Director: James Marsh
Screenwriter: Scott Z. Burns
Runtime: 112 mins.
Australian release date: 8 March 2018
Previewed at: Palace Central, Sydney, on 1 March 2018.
To sail around the world single-handedly is a feat attempted by few and accomplished by even fewer yet it holds a fascination for many. James Marsh’s new film The Mercy tells the true story of one such ill-fated voyage. In the late 1960s Francis Chichester achieved success in doing so but he made one stop, in Sydney. Not long afterwards, in 1968, The Sunday Times Golden Globe Race upped the ante by offering a 5,000 pound prize (a lot of money in those days) to the fastest person to circumnavigate the globe single-handedly, non-stop. It was deemed a crazy mission but a few brave souls were prepared to attempt the journey; the only condition they had to meet was that they must leave England between the 1st of June and the 31st of October so they would be in the dangerous Southern Ocean by summer, when the sea was less treacherous. The aim was to sail around the three great Capes: Africa’s Cape of Good Hope, Australia’s Cape Leeuwin and South America’s Cape Horn before returning to Old Blighty.
Living in Teignmouth, a picturesque town in Devon, England, was Donald Crowhurst (Colin Firth), an inventor who had created a radio direction finder called the ‘Navicator’, a device that was able to read marine and aviation radio beacons (this was long before satellites and GPS). He was also an amateur sailor and when he heard about the race he approached a local businessman, Stanley Best (Ken Stott), to sponsor his voyage. He hoped that he would win the prize money, gain a boost for his ailing business and provide more for his family, consisting of a doting, supportive wife, Clare (Rachel Weisz) and his young children. He also engaged the services of a PR person, Rodney Hallworth (David Thewlis), who was determined to make headlines with Crowhurst’s endeavour and keep him constantly in the hearts and minds of the British public. On October 31st Crowhurst set sail in an ill-prepared 12-metre trimaran of his own design called Teignmouth Electron, which started taking on water almost immediately; the closer he got to Cape Horn, the more beset with problems he became and the more he began to question whether he could make it or not. Knowing that dropping out would come at great cost to him and his family, he came up with a novel answer to his problem, but one that would prey on his mind for the remainder of the journey.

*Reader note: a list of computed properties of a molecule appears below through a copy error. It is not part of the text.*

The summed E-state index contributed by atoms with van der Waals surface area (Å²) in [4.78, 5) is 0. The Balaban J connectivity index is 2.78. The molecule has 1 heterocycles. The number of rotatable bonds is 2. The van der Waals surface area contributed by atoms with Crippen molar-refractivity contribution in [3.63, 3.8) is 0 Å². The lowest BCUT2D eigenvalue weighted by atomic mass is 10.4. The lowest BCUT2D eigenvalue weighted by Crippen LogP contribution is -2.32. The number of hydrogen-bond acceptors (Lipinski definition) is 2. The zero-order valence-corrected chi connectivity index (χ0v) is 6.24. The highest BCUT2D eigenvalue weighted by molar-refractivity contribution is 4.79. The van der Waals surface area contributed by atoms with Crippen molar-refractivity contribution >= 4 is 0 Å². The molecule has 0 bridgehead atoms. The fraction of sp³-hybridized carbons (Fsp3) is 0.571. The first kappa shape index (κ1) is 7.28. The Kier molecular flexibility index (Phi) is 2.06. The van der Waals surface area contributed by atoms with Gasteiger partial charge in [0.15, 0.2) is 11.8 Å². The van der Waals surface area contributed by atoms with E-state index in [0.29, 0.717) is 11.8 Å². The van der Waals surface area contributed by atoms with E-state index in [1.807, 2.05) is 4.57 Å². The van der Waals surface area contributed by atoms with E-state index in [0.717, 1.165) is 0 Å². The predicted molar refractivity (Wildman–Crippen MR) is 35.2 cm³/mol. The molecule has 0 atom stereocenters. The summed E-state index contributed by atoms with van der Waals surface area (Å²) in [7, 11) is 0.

Scott Z. Burns’s excellent screenplay forms the basis of Marsh’s re-telling of this incredible story, much of it based on Crowhurst’s detailed log books that revealed his complex and conflicted psychological state. It’s a classic case of truth being stranger than fiction but it’s also a thoughtful treatise on the nature of truth, about how some people can lie with impunity and the cost to those who can’t. Firth succeeds in conveying Crowhurst’s dilemma with great sensitivity and in a non-hysterical manner, which makes his performance all the more compelling. The latter part of the film focuses on the lone sailor’s mental state rather than on his battle with the elements, á la J. C. Chandor’s All Is Lost (although there are moments when you may feel a bit seasick as the boat is riding the swell). Marsh explains, “The isolation is a huge part of what goes wrong in Crowhurst’s mind. Your brain chemistry changes when you don’t speak to people”.
The Mercy is an enthralling experience aided by the beautiful, mesmerizing score by Jóhann Jóhannsson (who sadly died prematurely earlier this year at 48). It is a worthy tribute to those who seek to take on the most difficult of challenges and, even though they may not succeed in their goals, have the guts to attempt the feat in the first place, to push themselves to extremes. Crowhurst speaks for them all when he says, “I am going because I would have no peace if I stayed.”